Inside Kiefer Sutherland’s Relationship with His Late Dad Donald Sutherland: Pride, Love and Distance

“I want to impress him. I want him to be proud of me,” Kiefer said in 2022 about his father Donald, who died on June 20 at age 88.

When Kiefer Sutherland was two years old, his father Donald Sutherland — who died Thursday, June 20, at age 88 — remembered his son acting up.

“He ran in circles and hit his head against the wall. I told him to stop, but he said he was just trying to make me laugh,” Donald said in 1984.

Fast forward a few decades, and Kiefer, now 57, was still eager for his dad’s approval. “I want to impress him. I want him to be proud of me,” the 24 Emmy winner told the Radio Times in 2022.

Growing up, Kiefer knew his dad was a movie star, but he didn’t realize until later that the Klute and M*A*S*H actor was a major player in the industry. “I remember feeling really bad as a son that I wasn’t aware of not only how prolific my father was as an actor but what he had really contributed to the art of cinema,” he later said.

Nevertheless, Kiefer — whose mom, Canadian actress Shirley Douglas, split from the elder Sutherland when Kiefer was around 4 years old — was eager to act. At 9, Kiefer was cast in the World War II play Throne of Straw, his first taste of stardom that wasn’t connected to his parents.

But when Kiefer was around 10, Douglas moved him and his twin sister Rachel, 2,500 miles away from Los Angeles (and the heart of the entertainment industry) to Toronto, where the young boy struggled to adjust. He often traveled to L.A. to see his dad.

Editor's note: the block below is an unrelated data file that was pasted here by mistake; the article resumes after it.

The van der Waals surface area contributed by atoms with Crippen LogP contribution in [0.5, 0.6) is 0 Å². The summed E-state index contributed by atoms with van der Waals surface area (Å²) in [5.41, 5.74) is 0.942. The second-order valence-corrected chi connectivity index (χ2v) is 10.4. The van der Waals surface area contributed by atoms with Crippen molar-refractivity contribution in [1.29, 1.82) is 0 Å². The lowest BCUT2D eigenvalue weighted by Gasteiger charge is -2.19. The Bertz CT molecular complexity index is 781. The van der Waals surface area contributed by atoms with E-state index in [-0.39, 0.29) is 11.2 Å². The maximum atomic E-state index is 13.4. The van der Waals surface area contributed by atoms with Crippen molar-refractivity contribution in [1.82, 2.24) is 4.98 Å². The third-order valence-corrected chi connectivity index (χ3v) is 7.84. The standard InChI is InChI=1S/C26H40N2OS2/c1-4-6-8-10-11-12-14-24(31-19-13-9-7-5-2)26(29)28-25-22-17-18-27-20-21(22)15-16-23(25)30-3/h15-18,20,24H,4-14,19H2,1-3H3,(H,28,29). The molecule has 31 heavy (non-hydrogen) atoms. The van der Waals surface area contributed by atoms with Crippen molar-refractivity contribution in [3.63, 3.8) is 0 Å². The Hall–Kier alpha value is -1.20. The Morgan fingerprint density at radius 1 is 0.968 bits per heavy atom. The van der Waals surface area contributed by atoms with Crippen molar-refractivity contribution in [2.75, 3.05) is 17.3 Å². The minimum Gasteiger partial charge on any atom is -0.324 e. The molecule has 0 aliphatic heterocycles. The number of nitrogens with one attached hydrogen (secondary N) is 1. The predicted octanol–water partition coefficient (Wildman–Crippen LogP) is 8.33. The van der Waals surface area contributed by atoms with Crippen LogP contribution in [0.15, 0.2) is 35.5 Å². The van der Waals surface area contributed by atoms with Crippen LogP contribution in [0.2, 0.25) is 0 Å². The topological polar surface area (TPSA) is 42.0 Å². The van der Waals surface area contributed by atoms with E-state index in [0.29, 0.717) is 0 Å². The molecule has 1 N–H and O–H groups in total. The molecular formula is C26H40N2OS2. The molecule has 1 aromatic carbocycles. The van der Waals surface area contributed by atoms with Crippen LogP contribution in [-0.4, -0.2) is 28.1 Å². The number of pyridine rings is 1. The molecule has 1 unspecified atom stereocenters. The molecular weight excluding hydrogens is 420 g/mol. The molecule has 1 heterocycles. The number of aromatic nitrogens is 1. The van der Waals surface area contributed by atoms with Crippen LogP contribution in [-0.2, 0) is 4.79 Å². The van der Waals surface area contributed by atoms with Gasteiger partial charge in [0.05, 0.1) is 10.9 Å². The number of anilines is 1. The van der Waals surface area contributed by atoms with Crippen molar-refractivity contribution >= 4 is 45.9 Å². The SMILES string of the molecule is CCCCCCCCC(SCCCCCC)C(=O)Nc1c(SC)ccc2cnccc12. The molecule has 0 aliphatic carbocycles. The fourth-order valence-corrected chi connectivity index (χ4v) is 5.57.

Kiefer told the Radio Times in 2022 that the physical space between him and his dad affected their relationship. “Having grown up with my mother, there’s a kind of distance between us,” he said.

The Sutherlands did bond over acting, and Kiefer, in a small role, appeared onscreen in his dad’s 1983 movie Max Dugan Returns. As a teen, Kiefer decided to drop out of school and focus on acting full time, landing the lead in the 1984 coming of age movie Bay Boy.

The crew invited Donald to the set to watch his son at work, but he declined. “He thought this was my turn,” Kiefer explained at the time. “I earned the spot, so I should have the light.”

Kiefer, who would go on to star in 1980s classics The Lost Boys, Stand By Me and Young Guns, was happy to claim the spotlight. “There is inevitably always going to be a point when the younger lion wants to take on the older lion,” Kiefer recalled in 2016 about the father-son dynamic from decades earlier.

The sense of playful competition continued into Kiefer’s adulthood. “I have benefitted genetically from my father who has got one of the most awesome voices of all time,” the younger Sutherland told The Guardian in 2022.

“He was doing the voiceover for these Volvo commercials and getting paid a lot more money than I originally thought. So, as a joke, I told his agent that I could do a really good Donald Sutherland for half the money. I don’t think my father thought it was very funny, but I thought it was hysterical,” he continued.

The Sutherlands shared the screen in a substantial way in 2016’s Western Forsaken, costarring Demi Moore. “Working with him is something I have wanted to do for 30 years,” Kiefer said while promoting the movie. 

Donald added that it was a “terrific” experience and praised Kiefer as a “wonderful” actor.

The Sutherlands clearly had a deep affection for each other. “I love him, though I don’t get to see him as much as I’d like to,” Kiefer told the Radio Times. “I’m so proud to have him as my father.”